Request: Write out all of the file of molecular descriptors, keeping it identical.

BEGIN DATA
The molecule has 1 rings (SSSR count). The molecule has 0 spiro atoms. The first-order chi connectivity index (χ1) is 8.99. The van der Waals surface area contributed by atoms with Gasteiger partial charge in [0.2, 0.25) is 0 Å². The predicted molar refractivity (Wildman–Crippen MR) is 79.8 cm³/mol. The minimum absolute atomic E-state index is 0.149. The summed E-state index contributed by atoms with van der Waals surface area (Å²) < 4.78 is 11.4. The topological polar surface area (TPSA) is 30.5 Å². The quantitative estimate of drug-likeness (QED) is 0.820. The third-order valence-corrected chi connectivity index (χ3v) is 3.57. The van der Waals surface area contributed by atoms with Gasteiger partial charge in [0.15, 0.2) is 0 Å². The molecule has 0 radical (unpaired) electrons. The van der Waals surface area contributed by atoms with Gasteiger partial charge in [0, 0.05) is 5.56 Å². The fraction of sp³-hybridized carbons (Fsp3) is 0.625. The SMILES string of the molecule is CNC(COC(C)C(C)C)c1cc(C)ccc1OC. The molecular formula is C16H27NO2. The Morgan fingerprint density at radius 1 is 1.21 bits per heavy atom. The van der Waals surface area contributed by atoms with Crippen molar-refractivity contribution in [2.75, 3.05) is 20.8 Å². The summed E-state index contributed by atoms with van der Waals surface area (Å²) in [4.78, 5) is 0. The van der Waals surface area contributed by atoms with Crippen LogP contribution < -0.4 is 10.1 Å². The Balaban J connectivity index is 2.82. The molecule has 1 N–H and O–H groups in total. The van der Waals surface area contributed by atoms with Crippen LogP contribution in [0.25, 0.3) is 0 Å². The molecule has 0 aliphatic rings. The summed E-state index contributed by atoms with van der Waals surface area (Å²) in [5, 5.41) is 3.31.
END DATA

The molecule has 1 rings (SSSR count). The molecule has 0 spiro atoms. The first-order chi connectivity index (χ1) is 8.99. The van der Waals surface area contributed by atoms with Gasteiger partial charge in [0.2, 0.25) is 0 Å². The predicted molar refractivity (Wildman–Crippen MR) is 79.8 cm³/mol. The minimum absolute atomic E-state index is 0.149. The summed E-state index contributed by atoms with van der Waals surface area (Å²) < 4.78 is 11.4. The topological polar surface area (TPSA) is 30.5 Å². The quantitative estimate of drug-likeness (QED) is 0.820. The third-order valence-corrected chi connectivity index (χ3v) is 3.57. The van der Waals surface area contributed by atoms with Gasteiger partial charge in [0.15, 0.2) is 0 Å². The molecule has 0 radical (unpaired) electrons. The van der Waals surface area contributed by atoms with Gasteiger partial charge in [0, 0.05) is 5.56 Å². The fraction of sp³-hybridized carbons (Fsp3) is 0.625. The SMILES string of the molecule is CNC(COC(C)C(C)C)c1cc(C)ccc1OC. The molecular formula is C16H27NO2. The Morgan fingerprint density at radius 1 is 1.21 bits per heavy atom. The van der Waals surface area contributed by atoms with Crippen molar-refractivity contribution in [2.75, 3.05) is 20.8 Å². The summed E-state index contributed by atoms with van der Waals surface area (Å²) in [4.78, 5) is 0. The van der Waals surface area contributed by atoms with Crippen LogP contribution < -0.4 is 10.1 Å². The Balaban J connectivity index is 2.82. The molecule has 1 N–H and O–H groups in total. The van der Waals surface area contributed by atoms with Crippen LogP contribution in [0.25, 0.3) is 0 Å². The molecule has 0 aliphatic rings. The summed E-state index contributed by atoms with van der Waals surface area (Å²) in [5, 5.41) is 3.31.